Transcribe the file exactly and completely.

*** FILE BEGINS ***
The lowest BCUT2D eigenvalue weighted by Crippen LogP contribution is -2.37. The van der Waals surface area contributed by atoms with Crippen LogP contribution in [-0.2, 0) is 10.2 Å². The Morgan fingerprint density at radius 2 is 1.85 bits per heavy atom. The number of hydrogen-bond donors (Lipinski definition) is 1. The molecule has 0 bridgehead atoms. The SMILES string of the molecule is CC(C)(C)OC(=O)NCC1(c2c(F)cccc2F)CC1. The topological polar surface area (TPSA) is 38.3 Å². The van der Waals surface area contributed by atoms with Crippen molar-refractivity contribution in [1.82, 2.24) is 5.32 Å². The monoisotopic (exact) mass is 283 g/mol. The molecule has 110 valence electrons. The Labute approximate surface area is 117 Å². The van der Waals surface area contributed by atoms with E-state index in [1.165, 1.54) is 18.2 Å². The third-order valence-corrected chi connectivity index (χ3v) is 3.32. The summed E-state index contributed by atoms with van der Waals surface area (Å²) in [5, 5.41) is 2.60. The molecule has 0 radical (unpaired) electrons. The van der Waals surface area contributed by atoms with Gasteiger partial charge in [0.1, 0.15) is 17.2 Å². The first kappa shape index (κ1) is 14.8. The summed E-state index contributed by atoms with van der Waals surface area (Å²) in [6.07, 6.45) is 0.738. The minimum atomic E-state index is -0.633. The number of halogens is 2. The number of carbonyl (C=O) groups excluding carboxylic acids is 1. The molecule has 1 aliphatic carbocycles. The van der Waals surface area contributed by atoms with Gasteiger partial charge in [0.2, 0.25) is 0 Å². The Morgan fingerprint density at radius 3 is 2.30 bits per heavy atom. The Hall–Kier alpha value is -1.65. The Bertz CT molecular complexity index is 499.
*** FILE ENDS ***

The lowest BCUT2D eigenvalue weighted by Crippen LogP contribution is -2.37. The van der Waals surface area contributed by atoms with Crippen LogP contribution in [-0.2, 0) is 10.2 Å². The Morgan fingerprint density at radius 2 is 1.85 bits per heavy atom. The number of hydrogen-bond donors (Lipinski definition) is 1. The molecule has 0 bridgehead atoms. The SMILES string of the molecule is CC(C)(C)OC(=O)NCC1(c2c(F)cccc2F)CC1. The topological polar surface area (TPSA) is 38.3 Å². The van der Waals surface area contributed by atoms with Crippen molar-refractivity contribution in [1.82, 2.24) is 5.32 Å². The monoisotopic (exact) mass is 283 g/mol. The molecule has 110 valence electrons. The Labute approximate surface area is 117 Å². The van der Waals surface area contributed by atoms with E-state index in [1.165, 1.54) is 18.2 Å². The third-order valence-corrected chi connectivity index (χ3v) is 3.32. The summed E-state index contributed by atoms with van der Waals surface area (Å²) in [5, 5.41) is 2.60. The molecule has 0 radical (unpaired) electrons. The van der Waals surface area contributed by atoms with Gasteiger partial charge in [0.1, 0.15) is 17.2 Å². The first kappa shape index (κ1) is 14.8. The summed E-state index contributed by atoms with van der Waals surface area (Å²) in [6.07, 6.45) is 0.738. The minimum atomic E-state index is -0.633. The number of halogens is 2. The number of carbonyl (C=O) groups excluding carboxylic acids is 1. The molecule has 1 aliphatic carbocycles. The van der Waals surface area contributed by atoms with Gasteiger partial charge in [0.2, 0.25) is 0 Å². The Morgan fingerprint density at radius 3 is 2.30 bits per heavy atom. The Hall–Kier alpha value is -1.65. The Bertz CT molecular complexity index is 499.